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A Quick Guide for Combining Data in Pandas Using merge(), .join(), concat(), and .append()

For one of my projects, I was stuck (and confused) with which combination methods to use to combine my dataframes. Granted that I am not superb at coding, and my brain can be foggy after 8 hours of data cleaning. Hence, I put this quick guide together to remind myself (& hopefully bring newbies some valuable info) on the differences between merge() / .join() / concat() / .append(). So, here we go:

Before we start, we need to first understand the difference between the FOUR forms of joins:

  • inner
  • outer
  • left
  • right

Let’s also take a look at the visual representation of different joins (see left image).

Ok, now let’s start. I have created 3 dataframes, each dataframes have 2 columns with different number of rows. And with this blog post being on my photography account… the DataFrames are ISO, F_STOPS, and SHUTTER. The goal is to combine these 3 DataFrames and create a new DataFrame so that we have a cheap sheet chart for photographers.


Inner join is the default setting for merge( ). One key thing about inner join is that you WILL LOSE rows that don’t have a match in the other DataFrame’s key column. In our case, our key column is the index column. So here is how it looks when we use inner join.

Note that our iso DataFrame has 9 rows, and the f_stop DataFrame has 15 rows. However, after using .merge ( ) default option – inner join – we lost 6 rows from the f_stop Dataframe after combining, because ISO column don’t have index 10-15.

Hence, default .merge ( ) option will make your new dataframe smaller. (re: the circles image above). Some data loss can occur when you do an inner join.

You can also specified the key columns to join on using on=[‘column_name’, ‘column_name2’] within the .merge( ). But in this case, pandas figures that the common column we have here is the index, so it just automatically does it itself.


Within .merge( ), you can merge ALL rows from both Dataframes by using outer join. This way, you don’t lose any data. That’s the key part about outer join.

If a row doesn’t have a match in the other DataFrame (based on the key column(s)), pandas will automatically fill the cells with NaN. (Yay more data to clean!)


Using either a left or right outer join will give your newly merged DataFrame with all rows from the left or right DataFrame (which ever left or right DataFrame you specified), while discarding rows from the left (or right) DataFrame that don’t have a match in the key column(s) of the left (or right) DataFrame.

In this example, the f_stop is my left DataFrame, and Shutter is my right DataFrame. Then I told pandas that I’d like to use left outer join (how = ‘left’). So pandas merge the two DataFrames and keep all rows from f_stop, while discarding the remaining rows that don’t match from the shutter.

Originally, f_stop DataFrame has 14 rows, shutter has 18 rows. But my new merged DataFrame has only 14 rows. Makes sense?

.JOIN( )

While merge( ) is a module function, .join( ) is an object function that enables you to specify only one Dataframe. In addition, .join( ) uses merge( ) under the hood (whattttt?). Don’t worry about it. It’s quite easy to understand once you see the code.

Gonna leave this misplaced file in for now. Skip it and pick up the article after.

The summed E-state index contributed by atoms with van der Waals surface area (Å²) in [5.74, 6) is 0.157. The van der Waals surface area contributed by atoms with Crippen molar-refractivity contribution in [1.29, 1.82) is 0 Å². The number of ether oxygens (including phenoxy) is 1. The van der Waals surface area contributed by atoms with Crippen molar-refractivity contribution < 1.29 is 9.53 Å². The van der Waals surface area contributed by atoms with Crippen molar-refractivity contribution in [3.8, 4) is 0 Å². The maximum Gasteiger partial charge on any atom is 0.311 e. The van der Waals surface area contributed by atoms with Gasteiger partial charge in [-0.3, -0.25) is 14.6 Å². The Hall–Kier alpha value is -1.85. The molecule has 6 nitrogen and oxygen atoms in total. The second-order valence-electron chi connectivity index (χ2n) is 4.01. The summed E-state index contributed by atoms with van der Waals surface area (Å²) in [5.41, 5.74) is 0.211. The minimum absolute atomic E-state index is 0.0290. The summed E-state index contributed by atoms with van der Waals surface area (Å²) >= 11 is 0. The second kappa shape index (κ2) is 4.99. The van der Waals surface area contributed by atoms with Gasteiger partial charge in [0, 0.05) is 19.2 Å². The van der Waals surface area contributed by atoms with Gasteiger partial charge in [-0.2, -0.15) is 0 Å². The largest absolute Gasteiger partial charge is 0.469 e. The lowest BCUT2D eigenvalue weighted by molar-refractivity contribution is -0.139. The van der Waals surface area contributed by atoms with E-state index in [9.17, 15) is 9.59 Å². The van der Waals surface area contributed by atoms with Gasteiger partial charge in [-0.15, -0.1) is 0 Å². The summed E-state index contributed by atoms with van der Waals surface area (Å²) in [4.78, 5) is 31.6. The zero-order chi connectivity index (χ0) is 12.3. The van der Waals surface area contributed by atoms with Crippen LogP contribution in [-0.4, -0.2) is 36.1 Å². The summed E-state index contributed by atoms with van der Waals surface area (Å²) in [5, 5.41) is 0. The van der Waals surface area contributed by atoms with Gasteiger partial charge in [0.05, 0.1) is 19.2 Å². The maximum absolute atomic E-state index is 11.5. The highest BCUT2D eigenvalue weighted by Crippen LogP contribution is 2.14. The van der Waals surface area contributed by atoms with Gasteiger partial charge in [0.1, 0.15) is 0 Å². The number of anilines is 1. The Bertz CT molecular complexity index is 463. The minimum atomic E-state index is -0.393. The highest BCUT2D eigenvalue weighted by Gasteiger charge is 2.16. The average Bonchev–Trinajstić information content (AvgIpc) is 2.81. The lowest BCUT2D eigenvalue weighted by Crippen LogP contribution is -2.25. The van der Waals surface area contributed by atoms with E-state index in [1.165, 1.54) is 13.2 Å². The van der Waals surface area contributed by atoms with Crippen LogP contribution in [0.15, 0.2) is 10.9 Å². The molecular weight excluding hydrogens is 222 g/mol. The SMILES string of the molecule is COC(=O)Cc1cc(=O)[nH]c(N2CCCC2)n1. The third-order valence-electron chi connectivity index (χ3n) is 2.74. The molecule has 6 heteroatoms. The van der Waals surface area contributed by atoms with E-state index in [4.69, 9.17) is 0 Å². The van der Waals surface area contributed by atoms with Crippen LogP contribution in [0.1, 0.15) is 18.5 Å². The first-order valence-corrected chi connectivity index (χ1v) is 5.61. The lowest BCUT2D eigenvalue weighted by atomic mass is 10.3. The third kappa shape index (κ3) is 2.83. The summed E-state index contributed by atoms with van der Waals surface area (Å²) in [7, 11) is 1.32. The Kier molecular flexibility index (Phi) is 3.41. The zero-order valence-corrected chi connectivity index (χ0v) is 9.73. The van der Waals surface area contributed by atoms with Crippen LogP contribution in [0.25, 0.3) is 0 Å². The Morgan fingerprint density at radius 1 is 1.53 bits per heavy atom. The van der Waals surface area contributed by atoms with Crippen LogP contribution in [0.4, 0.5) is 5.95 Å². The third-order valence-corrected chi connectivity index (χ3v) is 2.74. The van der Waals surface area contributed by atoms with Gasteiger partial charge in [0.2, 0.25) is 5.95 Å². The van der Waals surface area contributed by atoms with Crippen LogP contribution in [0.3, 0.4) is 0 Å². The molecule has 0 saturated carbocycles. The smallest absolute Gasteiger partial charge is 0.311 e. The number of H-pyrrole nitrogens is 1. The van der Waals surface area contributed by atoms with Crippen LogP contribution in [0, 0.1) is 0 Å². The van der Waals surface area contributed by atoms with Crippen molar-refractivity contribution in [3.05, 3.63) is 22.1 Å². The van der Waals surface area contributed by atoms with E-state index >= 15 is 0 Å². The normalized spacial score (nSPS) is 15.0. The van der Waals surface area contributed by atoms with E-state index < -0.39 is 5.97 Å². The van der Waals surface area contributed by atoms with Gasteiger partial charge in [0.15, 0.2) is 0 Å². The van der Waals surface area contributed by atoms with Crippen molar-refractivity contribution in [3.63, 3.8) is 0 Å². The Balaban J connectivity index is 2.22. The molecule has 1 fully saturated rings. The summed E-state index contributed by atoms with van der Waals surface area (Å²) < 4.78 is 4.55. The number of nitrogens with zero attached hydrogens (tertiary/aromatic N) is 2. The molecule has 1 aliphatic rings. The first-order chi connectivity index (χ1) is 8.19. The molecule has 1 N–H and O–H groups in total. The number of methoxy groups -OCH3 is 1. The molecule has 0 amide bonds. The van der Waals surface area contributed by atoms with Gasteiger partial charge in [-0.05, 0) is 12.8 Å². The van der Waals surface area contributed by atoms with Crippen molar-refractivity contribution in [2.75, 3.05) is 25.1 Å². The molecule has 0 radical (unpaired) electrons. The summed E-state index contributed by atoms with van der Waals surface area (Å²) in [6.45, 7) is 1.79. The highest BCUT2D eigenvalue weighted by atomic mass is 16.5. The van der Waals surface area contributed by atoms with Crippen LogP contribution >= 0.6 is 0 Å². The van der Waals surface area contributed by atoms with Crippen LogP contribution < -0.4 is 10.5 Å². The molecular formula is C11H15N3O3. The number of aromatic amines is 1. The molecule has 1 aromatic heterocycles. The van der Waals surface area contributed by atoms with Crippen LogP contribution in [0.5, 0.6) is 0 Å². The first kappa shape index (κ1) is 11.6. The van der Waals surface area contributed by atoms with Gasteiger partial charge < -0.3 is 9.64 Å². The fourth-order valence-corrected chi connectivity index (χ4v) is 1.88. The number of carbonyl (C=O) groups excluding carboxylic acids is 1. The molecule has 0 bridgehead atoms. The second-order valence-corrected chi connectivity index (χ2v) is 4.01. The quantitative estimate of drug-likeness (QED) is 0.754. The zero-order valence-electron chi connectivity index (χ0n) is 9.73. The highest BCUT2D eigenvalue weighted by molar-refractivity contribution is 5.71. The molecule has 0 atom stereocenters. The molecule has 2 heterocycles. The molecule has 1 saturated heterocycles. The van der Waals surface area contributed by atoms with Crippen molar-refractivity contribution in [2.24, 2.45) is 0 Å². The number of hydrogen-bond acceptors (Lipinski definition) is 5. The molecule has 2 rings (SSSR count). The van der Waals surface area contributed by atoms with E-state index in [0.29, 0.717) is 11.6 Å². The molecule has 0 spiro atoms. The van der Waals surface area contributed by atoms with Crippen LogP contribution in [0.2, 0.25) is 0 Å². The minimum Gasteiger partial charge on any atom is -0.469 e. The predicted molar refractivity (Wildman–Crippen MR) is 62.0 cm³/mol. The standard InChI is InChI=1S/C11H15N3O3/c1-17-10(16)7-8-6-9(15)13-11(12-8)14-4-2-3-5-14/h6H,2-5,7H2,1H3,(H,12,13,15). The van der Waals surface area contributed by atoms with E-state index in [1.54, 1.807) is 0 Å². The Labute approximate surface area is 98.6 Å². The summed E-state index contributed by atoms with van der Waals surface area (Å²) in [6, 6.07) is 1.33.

In my example here, you can see that I specified a left join here, with ISO being the left DataFrame and f_stop being the right Dataframe.

If you flip the DataFrames (f_stop being the left one instead, and ISO being the right one), you will find your new merged DataFrames bigger/longer, with the missing cells from ISO filled with NaN values.


With concatenation, your datasets are put together along an axis – row axis (0) or column axis (1).

In my first example, I concatenated using row axis (axis = 0), and it just put two DataFrames together like stacking them on top of each other to create a long DataFrame. It also fills the missing cells with NaN.

In my second example, I concatenated using column axis (axis = 1), and pandas find the key columns and stack them together side by side to create the ideal chart that I’d want.

By default, .concate( ) combine the two DataFrames by row axis if you don’t specified.

By default, a concatenation results in a set union, where all data is preserved (rows or columns). This only happens when axis labels are matched.

Note: if the images to the left are too small, you can left click on the images and choose “Open Image in New Tab” to see the actual size.


.append( ) is just a shortcut to .concate( ). It is simpler, but more restricted than concatenation. We can use .append( ) on both Series and DataFrame objects.

new_df = df1.append(df2)


So after some more combining, and data cleaning, we now have a small cheat sheet for photographers. And if we are feeling fancier, we’d go into the data and specified more on when to use each combination by adding new features. Maybe later.. probably not. I find it easier to learn and understand how to use all 3 features instead of trying to memorize a chart. Feel free to reach out if you want to discuss more about data science and/or photography! My door is always open as long as I have time.

Summery: Inner join loses some data. Outer join keeps all the data.

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